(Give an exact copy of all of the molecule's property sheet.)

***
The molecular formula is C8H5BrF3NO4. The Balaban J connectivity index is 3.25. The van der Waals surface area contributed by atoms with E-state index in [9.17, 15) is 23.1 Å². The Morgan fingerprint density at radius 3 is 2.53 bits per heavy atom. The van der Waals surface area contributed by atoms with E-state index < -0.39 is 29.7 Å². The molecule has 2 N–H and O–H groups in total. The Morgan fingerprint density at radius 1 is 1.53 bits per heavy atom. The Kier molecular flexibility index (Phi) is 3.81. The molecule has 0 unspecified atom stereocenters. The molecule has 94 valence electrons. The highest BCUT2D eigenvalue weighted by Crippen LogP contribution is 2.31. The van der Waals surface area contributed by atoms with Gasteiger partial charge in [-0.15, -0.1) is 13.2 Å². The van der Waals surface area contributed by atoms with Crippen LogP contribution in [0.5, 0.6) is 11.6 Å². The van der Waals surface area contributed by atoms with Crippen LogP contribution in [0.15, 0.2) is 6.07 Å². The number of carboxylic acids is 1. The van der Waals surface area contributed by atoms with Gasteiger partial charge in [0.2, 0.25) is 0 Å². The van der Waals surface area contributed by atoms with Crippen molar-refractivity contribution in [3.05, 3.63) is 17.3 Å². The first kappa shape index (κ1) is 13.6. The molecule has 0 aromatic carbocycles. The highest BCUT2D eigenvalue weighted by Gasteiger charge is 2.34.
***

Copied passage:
The molecular formula is C8H5BrF3NO4. The Balaban J connectivity index is 3.25. The van der Waals surface area contributed by atoms with E-state index in [9.17, 15) is 23.1 Å². The Morgan fingerprint density at radius 3 is 2.53 bits per heavy atom. The van der Waals surface area contributed by atoms with E-state index < -0.39 is 29.7 Å². The molecule has 2 N–H and O–H groups in total. The Morgan fingerprint density at radius 1 is 1.53 bits per heavy atom. The Kier molecular flexibility index (Phi) is 3.81. The molecule has 0 unspecified atom stereocenters. The molecule has 94 valence electrons. The highest BCUT2D eigenvalue weighted by Crippen LogP contribution is 2.31. The van der Waals surface area contributed by atoms with Gasteiger partial charge in [-0.15, -0.1) is 13.2 Å². The van der Waals surface area contributed by atoms with Crippen LogP contribution in [0.5, 0.6) is 11.6 Å². The van der Waals surface area contributed by atoms with Crippen LogP contribution in [0.15, 0.2) is 6.07 Å². The number of carboxylic acids is 1. The van der Waals surface area contributed by atoms with Gasteiger partial charge in [0.2, 0.25) is 0 Å². The van der Waals surface area contributed by atoms with Crippen molar-refractivity contribution in [3.05, 3.63) is 17.3 Å². The first kappa shape index (κ1) is 13.6. The molecule has 0 aromatic carbocycles. The highest BCUT2D eigenvalue weighted by Gasteiger charge is 2.34.